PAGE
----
At the turn of the millennium, the first incarnation of a fully professional women's soccer league in the United States began with a wave of publicity, grand expectations and a million reasons why the product would work. Just three years later, it ended with a sorrowful wave goodbye, a bunch of shattered dreams and an opportunity lost.
And what about those million reasons geared towards success, the biggest of which was the 1999 Women's World Cup triumph by the U.S.? In the end, there were 100 times that many reasons why the Women's United Soccer Association collapsed – as in the number of dollars blown on the failed enterprise.
Fast forward to 2008. Rising from that spectacular pile of ashes is Women's Professional Soccer, a smaller, frugal and much more sensible endeavour than its arrogant and defunct older sister.
Still a year away from kickoff, WPS has no brazen predictions of packed stadiums and huge television ratings or boasts of how a prominent spot on the national sporting landscape is inevitable. The new league has a much better grasp on reality with a plan focused on measured progress.
"We know we are not going to get another shot at this," WPS chief executive officer Tonya Antonucci said. "We have to get it right this time. There is no going back.
"That is why we can't afford to get ahead of ourselves and set targets that are unrealistic. I firmly believe there is a place for this league, but it is about finding our niche market and growing steadily."
Such an honest appraisal is rare in the pro sports business. Some may argue that Antonucci is imposing her own glass ceiling on WPS by not claiming to be aiming higher. But if women's soccer fans were sick of being lied to and deceived, this time they are getting the truth. Time will tell if they can handle it.
Certainly, there is no indication of entitlement. Antonucci knows that it really doesn't matter whether women's soccer deserves its own pro league or whether, given participation numbers in the U.S, there simply should be one.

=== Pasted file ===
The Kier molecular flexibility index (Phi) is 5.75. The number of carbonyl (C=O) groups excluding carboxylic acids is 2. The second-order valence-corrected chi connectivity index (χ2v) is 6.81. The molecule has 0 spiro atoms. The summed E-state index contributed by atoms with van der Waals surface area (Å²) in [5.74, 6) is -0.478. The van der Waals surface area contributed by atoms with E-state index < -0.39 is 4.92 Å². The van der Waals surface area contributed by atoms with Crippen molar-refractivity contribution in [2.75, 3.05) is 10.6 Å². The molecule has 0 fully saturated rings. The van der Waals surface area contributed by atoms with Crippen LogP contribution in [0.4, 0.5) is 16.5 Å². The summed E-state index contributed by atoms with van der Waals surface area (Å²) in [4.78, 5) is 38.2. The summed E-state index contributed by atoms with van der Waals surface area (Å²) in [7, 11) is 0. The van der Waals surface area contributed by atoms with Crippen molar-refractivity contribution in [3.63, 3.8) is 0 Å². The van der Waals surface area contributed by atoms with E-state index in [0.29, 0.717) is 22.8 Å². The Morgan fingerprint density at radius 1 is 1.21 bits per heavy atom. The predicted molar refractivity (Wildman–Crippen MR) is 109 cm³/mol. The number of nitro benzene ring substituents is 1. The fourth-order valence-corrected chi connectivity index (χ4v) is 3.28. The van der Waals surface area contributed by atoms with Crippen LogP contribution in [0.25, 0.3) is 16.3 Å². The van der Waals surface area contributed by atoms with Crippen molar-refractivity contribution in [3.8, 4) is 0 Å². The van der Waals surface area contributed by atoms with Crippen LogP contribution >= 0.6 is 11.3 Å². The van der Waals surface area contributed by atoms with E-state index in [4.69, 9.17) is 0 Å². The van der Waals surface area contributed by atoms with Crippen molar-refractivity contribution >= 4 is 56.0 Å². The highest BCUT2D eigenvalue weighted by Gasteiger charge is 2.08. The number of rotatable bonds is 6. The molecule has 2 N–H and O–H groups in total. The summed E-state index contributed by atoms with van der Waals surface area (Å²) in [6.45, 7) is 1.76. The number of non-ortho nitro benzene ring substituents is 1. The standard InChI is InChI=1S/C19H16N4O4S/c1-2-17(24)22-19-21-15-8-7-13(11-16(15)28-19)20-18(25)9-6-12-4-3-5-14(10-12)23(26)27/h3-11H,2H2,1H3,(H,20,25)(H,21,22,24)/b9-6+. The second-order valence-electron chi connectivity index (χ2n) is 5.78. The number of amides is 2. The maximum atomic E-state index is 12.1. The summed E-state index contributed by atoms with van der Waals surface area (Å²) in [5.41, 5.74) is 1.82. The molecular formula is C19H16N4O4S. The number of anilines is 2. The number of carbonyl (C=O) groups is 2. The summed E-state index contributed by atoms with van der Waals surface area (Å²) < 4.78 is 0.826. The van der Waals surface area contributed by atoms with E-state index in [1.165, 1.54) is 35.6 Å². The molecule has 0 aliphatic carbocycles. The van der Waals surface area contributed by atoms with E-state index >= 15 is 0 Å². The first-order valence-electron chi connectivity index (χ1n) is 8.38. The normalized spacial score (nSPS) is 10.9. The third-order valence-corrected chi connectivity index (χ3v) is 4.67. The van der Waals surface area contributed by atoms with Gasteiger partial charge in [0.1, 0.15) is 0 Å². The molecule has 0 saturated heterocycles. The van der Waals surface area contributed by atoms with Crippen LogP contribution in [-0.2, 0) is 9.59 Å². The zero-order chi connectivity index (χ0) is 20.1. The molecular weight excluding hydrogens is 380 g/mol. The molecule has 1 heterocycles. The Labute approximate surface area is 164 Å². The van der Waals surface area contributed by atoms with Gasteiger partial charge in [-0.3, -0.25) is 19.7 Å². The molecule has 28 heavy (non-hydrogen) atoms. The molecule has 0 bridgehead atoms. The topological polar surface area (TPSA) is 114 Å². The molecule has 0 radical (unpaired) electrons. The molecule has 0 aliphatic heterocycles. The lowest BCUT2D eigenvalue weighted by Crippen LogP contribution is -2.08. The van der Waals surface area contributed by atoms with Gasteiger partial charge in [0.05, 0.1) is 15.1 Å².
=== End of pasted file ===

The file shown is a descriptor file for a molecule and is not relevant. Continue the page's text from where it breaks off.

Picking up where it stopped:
The brutal fact is that if she, the new team owners and the players on the field do not pull together to manufacture something far more economically viable than its predecessor, there won't be a professional league for women.
"There is nothing Title IX about us," said Antonucci, referring to the law that mandates gender equity in high school and college athletics. "It is up to us to prove there is a market for this league. No one is going to do it for us."
This time, there is no standout superstar such as Mia Hamm, the retired soccer icon whose silhouette makes up the WPS logo (a la Jerry West in the NBA's). Even so, if the U.S. can win a gold medal at the Beijing Olympics, that feat would provide a perfect and timely injection of interest ahead of the WPS launch.
"This is coming at a good time," U.S. captain Christie Rampone said. "We don't have as many big-name players, so we have to make sure it is strong and exciting and that, this time, it is here to stay."
When WUSA folded, more than 100 players suddenly had to look elsewhere for their livelihood and the failed enterprise took an emotional toll on many.
"I couldn't hold back the tears," said Heather Mitts, who played for the Philadelphia Charge. "I was devastated because we had the right product and people who loved the league, but the right business plan was not there."
One key factor for WPS will be in knowing which type of audience to target. Where as Major League Soccer is starting – to its approval – to gather appeal among a more knowledgeable and passionate soccer clientele, WPS will look to foster a primarily family atmosphere.
"We want dads and their daughters, moms and their daughters, and whole families to come along," said Antonucci, a former director of Yahoo! Sports and college soccer player at Stanford. "We also want to attract more women fans, and also men who want to come along because they both admire our players' skills and find them attractive to watch."
So far, seven teams are in place, with scope for an eighth to be added in the next few months. Some links with MLS will be created naturally. The Los Angeles franchise will play at the Home Depot Center, and the Chicago club at Toyota Park. Dallas is currently in negotiations with Pizza Hut Park, while several teams will play at college venues.
"Last time around, it was felt that renting out expensive stadiums was affordable and practical," Antonucci said. "Now we want to do things differently and we believe we can sustain this for years to come."